Thankful Parents, Thankful Kids

Teaching our kids to be thankful is about more than manners and simply saying thank you.
Derek James
A Thanksgiving keepsake.

Thanksgiving is a close runner-up to Christmas as my favorite holiday. It has everything you would possibly want: family, food and football. For me, it also serves as a time for reflection. While Thanksgiving obviously isn’t the only time we should be thankful, I like to use the holiday as a moment to celebrate all of the people and things that make life good as we approach the end of another year.

This time of year, I can also count on my sons, 7-year-old Tyler and 4-year-old Chase to bring home some kind of turkey or cornucopia project titled “What I’m Thankful For” at the top. It typically is a pretty good mix with the boys being thankful for video games, Monkey Joe’s and ice cream while also writing their appreciation of God and family. I will say that I am a little disappointed when I don’t get a mention and ice cream does.

It’s just as important for you as a parent to be vocal for what you are thankful for your life. My wife and I try to “shout out” people that have helped us at work or casually mention how thankful we are for family members and friends who lend a helping hand.   

Teaching our kids to be thankful is about more than manners and simply saying thank you. Our kids are smarter than we give them credit, and can sense when we are being insincere with our own thank-you’s. Being truly appreciative of teachers, the server at McDonald’s or the person bagging our groceries goes a long way.  Chase occasionally is so appreciative of the pizza guy or the woman who delivers our mail that he not only thanks them, but also gives them a round of applause.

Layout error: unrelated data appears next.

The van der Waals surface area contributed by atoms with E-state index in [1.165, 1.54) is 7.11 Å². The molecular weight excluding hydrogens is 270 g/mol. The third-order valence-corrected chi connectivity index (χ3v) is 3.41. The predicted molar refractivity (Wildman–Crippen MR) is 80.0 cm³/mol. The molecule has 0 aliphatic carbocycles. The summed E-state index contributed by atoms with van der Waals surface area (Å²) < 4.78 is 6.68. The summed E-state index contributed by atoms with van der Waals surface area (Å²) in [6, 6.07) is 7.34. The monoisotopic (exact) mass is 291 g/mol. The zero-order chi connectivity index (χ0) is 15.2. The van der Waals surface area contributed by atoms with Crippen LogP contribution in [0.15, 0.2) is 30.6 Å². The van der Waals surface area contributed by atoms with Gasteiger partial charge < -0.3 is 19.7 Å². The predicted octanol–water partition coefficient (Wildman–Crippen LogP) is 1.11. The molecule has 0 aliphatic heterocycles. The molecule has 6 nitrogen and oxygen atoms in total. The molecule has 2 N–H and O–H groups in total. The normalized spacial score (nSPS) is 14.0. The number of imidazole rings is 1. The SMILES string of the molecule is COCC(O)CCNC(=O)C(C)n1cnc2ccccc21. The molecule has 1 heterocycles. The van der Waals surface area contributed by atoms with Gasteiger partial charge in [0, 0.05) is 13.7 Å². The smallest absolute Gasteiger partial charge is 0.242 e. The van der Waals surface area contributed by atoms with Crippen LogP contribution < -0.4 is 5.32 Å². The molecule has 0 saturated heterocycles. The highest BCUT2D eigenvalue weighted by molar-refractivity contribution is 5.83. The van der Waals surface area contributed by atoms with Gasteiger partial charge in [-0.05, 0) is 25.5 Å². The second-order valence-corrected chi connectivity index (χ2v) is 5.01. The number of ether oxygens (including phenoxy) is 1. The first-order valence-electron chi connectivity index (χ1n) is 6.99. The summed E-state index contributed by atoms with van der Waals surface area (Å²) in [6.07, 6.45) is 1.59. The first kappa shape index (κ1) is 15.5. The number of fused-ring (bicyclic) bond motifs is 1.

I’ve also noticed that handwritten thank-you notes have gone the way of dial-up Internet. I’ve often wondered if birthday and Christmas money sent to some nieces and nephews was ever received. The only notification is down the road when the check clears. Handwritten notes really stand out today and are a tradition that should be passed down. My wife has made sure that thank-you notes go out not just for those birthday and Christmas gifts, but also to teachers, coaches and anyone else who has been generous or helpful.

The kids are now at an age where they can make cards with just a little assistance from mom and dad. Now that we don’t have dial-up, you can use Skype or FaceTime to supplement that written thank-you with a live, digital one. Family members love getting a video call with the kids wearing the clothes or showing off the toys they bought.

Another thing we can all do is model an overall “attitude of gratitude.” As a long-time listener of “The Dave Ramsey Show,” I’m used to hearing the phrase ”better than I deserve” as it’s always Ramsey’s response to people asking him how he’s doing. Think about that for a minute. How many great things do you have to be thankful for in your life?  From good health to your family to the great opportunities still in front of you, odds are you’ve hit the jackpot in one if not all of those areas. That’s something to be thankful for on Thanksgiving and every day.